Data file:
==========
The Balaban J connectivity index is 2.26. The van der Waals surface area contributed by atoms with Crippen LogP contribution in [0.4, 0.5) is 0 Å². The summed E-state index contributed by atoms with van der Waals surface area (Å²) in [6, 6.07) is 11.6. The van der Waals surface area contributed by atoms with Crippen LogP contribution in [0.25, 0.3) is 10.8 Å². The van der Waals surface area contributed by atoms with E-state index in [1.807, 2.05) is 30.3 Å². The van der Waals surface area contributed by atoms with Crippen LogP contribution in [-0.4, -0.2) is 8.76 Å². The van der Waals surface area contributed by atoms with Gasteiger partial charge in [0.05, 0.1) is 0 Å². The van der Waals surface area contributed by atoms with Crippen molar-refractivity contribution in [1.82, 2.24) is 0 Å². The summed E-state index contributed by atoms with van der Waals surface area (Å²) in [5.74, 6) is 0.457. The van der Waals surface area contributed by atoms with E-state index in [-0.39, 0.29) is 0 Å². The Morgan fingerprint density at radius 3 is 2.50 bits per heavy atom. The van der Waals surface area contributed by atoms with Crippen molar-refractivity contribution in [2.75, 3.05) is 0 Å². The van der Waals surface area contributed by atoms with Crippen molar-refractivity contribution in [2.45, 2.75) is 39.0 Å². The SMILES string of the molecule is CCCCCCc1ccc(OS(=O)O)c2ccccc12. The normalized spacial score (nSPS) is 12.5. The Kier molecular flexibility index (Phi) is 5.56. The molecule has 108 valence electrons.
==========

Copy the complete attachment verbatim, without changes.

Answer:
The Balaban J connectivity index is 2.26. The van der Waals surface area contributed by atoms with Crippen LogP contribution in [0.4, 0.5) is 0 Å². The summed E-state index contributed by atoms with van der Waals surface area (Å²) in [6, 6.07) is 11.6. The van der Waals surface area contributed by atoms with Crippen LogP contribution in [0.25, 0.3) is 10.8 Å². The van der Waals surface area contributed by atoms with E-state index in [1.807, 2.05) is 30.3 Å². The van der Waals surface area contributed by atoms with Crippen LogP contribution in [-0.4, -0.2) is 8.76 Å². The van der Waals surface area contributed by atoms with Gasteiger partial charge in [0.05, 0.1) is 0 Å². The van der Waals surface area contributed by atoms with Crippen molar-refractivity contribution in [1.82, 2.24) is 0 Å². The summed E-state index contributed by atoms with van der Waals surface area (Å²) in [5.74, 6) is 0.457. The van der Waals surface area contributed by atoms with E-state index in [-0.39, 0.29) is 0 Å². The Morgan fingerprint density at radius 3 is 2.50 bits per heavy atom. The van der Waals surface area contributed by atoms with Crippen molar-refractivity contribution in [2.75, 3.05) is 0 Å². The van der Waals surface area contributed by atoms with Crippen molar-refractivity contribution in [2.45, 2.75) is 39.0 Å². The SMILES string of the molecule is CCCCCCc1ccc(OS(=O)O)c2ccccc12. The normalized spacial score (nSPS) is 12.5. The Kier molecular flexibility index (Phi) is 5.56. The molecule has 108 valence electrons.